Wrestling the Demon

For the past two weeks, I have been giving most of my time to an ultra low budget feature film called Demon. To be perfectly honest, when I first heard the title of the film, I wasn’t too thrilled about taking the gig. I’ve pushed through a lot of the religious dross that used to keep me from engaging in life, but I wasn’t sure how much I wanted to give my energy to demonic activity. However, since the job offer came from David Zietz, who has a great spirit that I’ve wanted to work with, and since I hadn’t worked on a film in quite awhile and relished the opportunity, I took the gig.

Actually, he told me about the film, and I offered up my services as a production assistant, the bottom rung of the film production hierarchy. Perhaps it was a warped sense of self esteem or a desire to steer clear of undue responsibility, but I realized pretty early that I had undervalued myself as a crew member. Nevertheless, considering that I was fighting my way through a tremendous summer cold throughout the production, I was able to more or less sit back, watch how people worked together, and consider how I wanted to integrate this experience into where my path seems to be taking me.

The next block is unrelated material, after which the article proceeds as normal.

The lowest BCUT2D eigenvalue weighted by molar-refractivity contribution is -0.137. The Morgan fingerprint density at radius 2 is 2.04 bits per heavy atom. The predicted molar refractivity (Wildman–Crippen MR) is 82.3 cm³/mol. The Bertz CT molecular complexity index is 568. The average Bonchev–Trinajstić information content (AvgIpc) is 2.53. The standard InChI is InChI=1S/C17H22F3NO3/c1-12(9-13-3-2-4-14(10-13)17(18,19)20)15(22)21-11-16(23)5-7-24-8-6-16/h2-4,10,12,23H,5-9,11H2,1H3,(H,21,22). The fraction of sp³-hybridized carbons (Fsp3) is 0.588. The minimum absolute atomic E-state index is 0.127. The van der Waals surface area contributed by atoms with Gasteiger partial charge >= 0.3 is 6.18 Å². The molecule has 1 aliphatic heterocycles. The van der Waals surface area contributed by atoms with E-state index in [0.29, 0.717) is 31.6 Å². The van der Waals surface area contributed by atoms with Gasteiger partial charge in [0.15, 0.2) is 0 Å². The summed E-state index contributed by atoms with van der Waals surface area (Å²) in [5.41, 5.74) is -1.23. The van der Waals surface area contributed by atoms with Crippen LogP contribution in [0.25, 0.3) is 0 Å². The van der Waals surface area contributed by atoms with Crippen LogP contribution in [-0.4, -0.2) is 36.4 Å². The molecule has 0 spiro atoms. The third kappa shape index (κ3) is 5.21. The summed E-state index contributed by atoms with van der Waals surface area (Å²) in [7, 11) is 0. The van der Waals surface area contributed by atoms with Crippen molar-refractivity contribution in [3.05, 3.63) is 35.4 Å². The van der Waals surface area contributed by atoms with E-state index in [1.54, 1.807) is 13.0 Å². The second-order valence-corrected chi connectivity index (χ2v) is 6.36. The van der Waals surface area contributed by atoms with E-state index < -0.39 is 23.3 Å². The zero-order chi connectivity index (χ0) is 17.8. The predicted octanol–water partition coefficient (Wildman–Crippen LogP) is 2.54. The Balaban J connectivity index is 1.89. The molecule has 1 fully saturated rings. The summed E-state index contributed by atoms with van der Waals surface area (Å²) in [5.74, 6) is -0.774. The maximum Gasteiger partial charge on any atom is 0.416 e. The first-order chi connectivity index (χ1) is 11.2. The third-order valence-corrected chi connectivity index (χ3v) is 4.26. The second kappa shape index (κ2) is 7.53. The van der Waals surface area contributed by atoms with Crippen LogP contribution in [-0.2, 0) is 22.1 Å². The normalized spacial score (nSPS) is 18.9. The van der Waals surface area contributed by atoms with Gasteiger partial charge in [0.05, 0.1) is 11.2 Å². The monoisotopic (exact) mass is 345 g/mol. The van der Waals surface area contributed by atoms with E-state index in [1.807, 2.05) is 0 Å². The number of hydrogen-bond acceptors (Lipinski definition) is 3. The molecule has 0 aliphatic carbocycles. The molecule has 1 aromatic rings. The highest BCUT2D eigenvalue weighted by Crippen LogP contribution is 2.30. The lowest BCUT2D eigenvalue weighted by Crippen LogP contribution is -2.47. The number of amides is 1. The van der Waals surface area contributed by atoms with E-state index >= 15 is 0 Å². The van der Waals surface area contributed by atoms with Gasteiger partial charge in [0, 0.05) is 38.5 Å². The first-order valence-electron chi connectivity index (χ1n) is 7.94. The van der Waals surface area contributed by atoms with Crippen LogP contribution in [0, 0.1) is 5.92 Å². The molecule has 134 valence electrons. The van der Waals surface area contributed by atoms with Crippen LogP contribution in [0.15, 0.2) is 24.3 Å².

As it turned out, the film wasn’t really about a demon in the traditional sense. The “demon” in question is actually a genetically altered chupacabra that the military hopes to use as the ultimate killing machine. An almost laughable premise at first, throughout filming I started to realized the deeper social themes. Don’t let me get your hopes up… This film will never, other than in the confines of this sentence, be compared to Citizen Kane. Nevertheless, it does speak to the violence that the machine of government has been breeding and how the powers that be have manipulated our myths in order to control us with fear and trepidation.

There were a few other incidences and occurrences that might make for good discussion at one time or another, like how I almost got fired and beat up on the last day of shooting, but I think I’d rather just let the experience pass and move on to my next project instead of memorializing the on set shenanigans. I’ve wrestled with Demon for long enough and I’m really looking forward to giving my time and energy to something more constructive.


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